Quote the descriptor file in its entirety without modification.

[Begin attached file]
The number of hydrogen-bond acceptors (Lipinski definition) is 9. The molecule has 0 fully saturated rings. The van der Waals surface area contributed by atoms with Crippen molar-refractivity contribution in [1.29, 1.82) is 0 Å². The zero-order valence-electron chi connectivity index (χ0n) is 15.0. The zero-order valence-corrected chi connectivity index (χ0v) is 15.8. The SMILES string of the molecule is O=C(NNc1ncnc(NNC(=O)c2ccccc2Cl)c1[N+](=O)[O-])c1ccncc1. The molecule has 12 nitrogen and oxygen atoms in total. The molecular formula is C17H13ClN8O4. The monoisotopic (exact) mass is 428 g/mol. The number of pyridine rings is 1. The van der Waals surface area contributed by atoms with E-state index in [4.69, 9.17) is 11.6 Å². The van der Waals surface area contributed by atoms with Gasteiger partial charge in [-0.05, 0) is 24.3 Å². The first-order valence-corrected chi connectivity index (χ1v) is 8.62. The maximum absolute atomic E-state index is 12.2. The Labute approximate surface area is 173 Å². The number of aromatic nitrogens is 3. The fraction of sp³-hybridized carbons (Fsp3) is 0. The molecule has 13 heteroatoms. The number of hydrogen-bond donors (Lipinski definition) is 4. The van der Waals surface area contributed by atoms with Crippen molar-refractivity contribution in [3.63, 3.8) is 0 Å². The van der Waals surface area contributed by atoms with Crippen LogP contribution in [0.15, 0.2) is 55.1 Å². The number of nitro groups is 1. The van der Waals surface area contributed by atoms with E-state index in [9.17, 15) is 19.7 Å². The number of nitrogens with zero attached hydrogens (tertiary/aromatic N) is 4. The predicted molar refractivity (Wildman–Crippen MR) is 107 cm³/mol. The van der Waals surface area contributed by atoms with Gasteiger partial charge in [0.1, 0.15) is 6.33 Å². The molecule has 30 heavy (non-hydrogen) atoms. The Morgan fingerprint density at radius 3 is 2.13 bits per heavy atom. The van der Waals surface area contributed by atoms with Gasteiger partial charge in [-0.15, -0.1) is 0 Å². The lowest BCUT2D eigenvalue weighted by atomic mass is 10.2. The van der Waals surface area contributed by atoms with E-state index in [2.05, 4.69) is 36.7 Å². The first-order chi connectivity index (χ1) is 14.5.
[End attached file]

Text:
The number of hydrogen-bond acceptors (Lipinski definition) is 9. The molecule has 0 fully saturated rings. The van der Waals surface area contributed by atoms with Crippen molar-refractivity contribution in [1.29, 1.82) is 0 Å². The zero-order valence-electron chi connectivity index (χ0n) is 15.0. The zero-order valence-corrected chi connectivity index (χ0v) is 15.8. The SMILES string of the molecule is O=C(NNc1ncnc(NNC(=O)c2ccccc2Cl)c1[N+](=O)[O-])c1ccncc1. The molecule has 12 nitrogen and oxygen atoms in total. The molecular formula is C17H13ClN8O4. The monoisotopic (exact) mass is 428 g/mol. The number of pyridine rings is 1. The van der Waals surface area contributed by atoms with E-state index in [4.69, 9.17) is 11.6 Å². The van der Waals surface area contributed by atoms with Gasteiger partial charge in [-0.05, 0) is 24.3 Å². The first-order valence-corrected chi connectivity index (χ1v) is 8.62. The maximum absolute atomic E-state index is 12.2. The Labute approximate surface area is 173 Å². The number of aromatic nitrogens is 3. The fraction of sp³-hybridized carbons (Fsp3) is 0. The molecule has 13 heteroatoms. The number of hydrogen-bond donors (Lipinski definition) is 4. The van der Waals surface area contributed by atoms with Crippen molar-refractivity contribution in [3.63, 3.8) is 0 Å². The van der Waals surface area contributed by atoms with Crippen LogP contribution in [0.15, 0.2) is 55.1 Å². The number of nitro groups is 1. The van der Waals surface area contributed by atoms with E-state index in [9.17, 15) is 19.7 Å². The number of nitrogens with zero attached hydrogens (tertiary/aromatic N) is 4. The predicted molar refractivity (Wildman–Crippen MR) is 107 cm³/mol. The van der Waals surface area contributed by atoms with Gasteiger partial charge in [0.1, 0.15) is 6.33 Å². The molecule has 30 heavy (non-hydrogen) atoms. The Morgan fingerprint density at radius 3 is 2.13 bits per heavy atom. The van der Waals surface area contributed by atoms with Gasteiger partial charge in [-0.15, -0.1) is 0 Å². The lowest BCUT2D eigenvalue weighted by atomic mass is 10.2. The van der Waals surface area contributed by atoms with E-state index in [2.05, 4.69) is 36.7 Å². The first-order chi connectivity index (χ1) is 14.5.